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The Gentleman Of Title
by [?]

One of our younger clerks, a man of the name of Perkins, is said to be very well connected. He certainly spends more than his salary, and rarely wears the same trousers on two consecutive days. But I am not a snob, nor one who thinks much of these things, and I had never cultivated young Perkins. Consequently it rather surprised me when he introduced me to his friend, the Hon. Eugene Clerrimount. Then I remembered what had been said about Perkins’s connections.

* * * * *

The Hon. Eugene Clerrimount was a handsome young man, though apparently troubled with pimples. His manner had in it what I should call dash. There was not an ounce of affectation about him; but then high rank does not need affectations–I have always noticed that. He appeared to take rather a liking to me, and insisted that we must all three go out and have a drink together. This is a thing which I really never do, but on this occasion I allowed myself to be persuaded. Not liking to mention beer, I said that I would take a glass of sherry wine. Nothing could have been more friendly and pleasing than his behaviour toward me; there was nothing at all stuck-up about him. It turned out that, after all, the Hon. Eugene Clerrimount had forgotten his purse, and Perkins happened to have no money on him; I therefore paid for the drinks, and also lent the Hon. Eugene Clerrimount half a crown for his cab; it was, indeed, quite a pleasure to do so. He thanked me warmly, and said that he should like to know me better. Might he call at my house on the following Saturday afternoon? As luck would have it, I happened to have a card on me, and presented it to him, saying that it would indeed be an honour. “Thanks,” he replied, “and then I can repay you this half-sovereign, or whatever it is.” “Only four shillings,” I replied, “and pray do not mention it.”

* * * * *

Eliza was certainly less pleased than myself when she heard that the Hon. Eugene Clerrimount was coming. She said that he might be all right, or he might not, and we did not know anything about him. I replied: “One does not know anything about anybody in that rank of life. It is not necessary.”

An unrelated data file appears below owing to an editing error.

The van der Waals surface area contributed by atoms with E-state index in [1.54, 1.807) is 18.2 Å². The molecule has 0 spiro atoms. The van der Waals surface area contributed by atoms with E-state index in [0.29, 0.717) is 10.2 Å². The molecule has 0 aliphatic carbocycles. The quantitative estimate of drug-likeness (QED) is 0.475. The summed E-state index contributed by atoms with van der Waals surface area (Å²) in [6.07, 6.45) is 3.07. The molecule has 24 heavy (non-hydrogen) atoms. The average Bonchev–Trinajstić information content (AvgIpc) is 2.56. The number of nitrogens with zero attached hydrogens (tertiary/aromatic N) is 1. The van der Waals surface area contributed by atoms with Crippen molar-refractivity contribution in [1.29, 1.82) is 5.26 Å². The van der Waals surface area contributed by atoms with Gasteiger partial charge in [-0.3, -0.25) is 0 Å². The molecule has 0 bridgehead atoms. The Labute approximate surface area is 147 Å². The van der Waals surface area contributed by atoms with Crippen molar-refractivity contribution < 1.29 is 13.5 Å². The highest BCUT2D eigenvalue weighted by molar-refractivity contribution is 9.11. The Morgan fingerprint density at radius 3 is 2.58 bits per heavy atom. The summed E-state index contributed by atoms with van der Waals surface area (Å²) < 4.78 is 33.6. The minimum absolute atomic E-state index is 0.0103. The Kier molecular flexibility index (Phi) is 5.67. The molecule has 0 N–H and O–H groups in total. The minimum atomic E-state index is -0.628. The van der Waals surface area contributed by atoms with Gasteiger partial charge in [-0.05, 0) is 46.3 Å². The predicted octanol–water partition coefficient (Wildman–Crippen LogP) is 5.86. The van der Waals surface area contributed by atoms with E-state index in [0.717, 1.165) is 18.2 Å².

“Oh!” she said. “Isn’t it? Well, I don’t happen to be an earl myself.”

And, really, on the Saturday morning I had the greatest difficulty to get Eliza to take a little trouble with the drawing-room, though I asked for nothing more than a thorough dusting, chrysanthemums, and the blinds up. For the tea I offered to make myself entirely responsible. There was some doubt as to whether the girl should announce him as the Hon. Mr. Clerrimount, or the Hon. Eugene Clerrimount, or Mr. Hon. Clerrimount. “She’d better do all three, one after the other,” said Eliza, snappishly. I obviated the difficulty by telling the girl, as she opened the drawing-room door, merely to say, “A gentleman to see you.” I am rather one for thinking of these little ways out of difficulties.

Eliza wanted to know what time he was coming. I replied that he could not come before three or after six, because that would be against etiquette.

“Suppose he came at five minutes to three by accident,” said Eliza. “Would he sit on our doorsteps until the clock struck, and then ring the bell?” I was really beginning to lose patience with Eliza.

However, by three o’clock I had Eliza in the drawing-room, with a magazine and paper-knife by her side, as if she had been reading. She was really darning socks, but they could easily be concealed in an empty art flower-pot when the front bell rang.

* * * * *

We sat in the drawing-room until six, but, strangely enough, the Hon. Eugene Clerrimount never came. The trifle that I had spent on the Madeira cake and macaroons was nothing, but it did wound my feelings that he had not even thought it worth while to explain his inability to keep his appointment.

And on the Monday I said to Perkins, rather sharply: “There was that matter of four shillings with your friend. I’ve not received the money, and I should thank you to see about it.”

“What?” said Perkins. “You ask my friend and me to come and drink with you, and then want me to dun him for the money to pay for it. Well, I am blowed!”

Oh, the whole thing was most unsatisfactory and incomprehensible!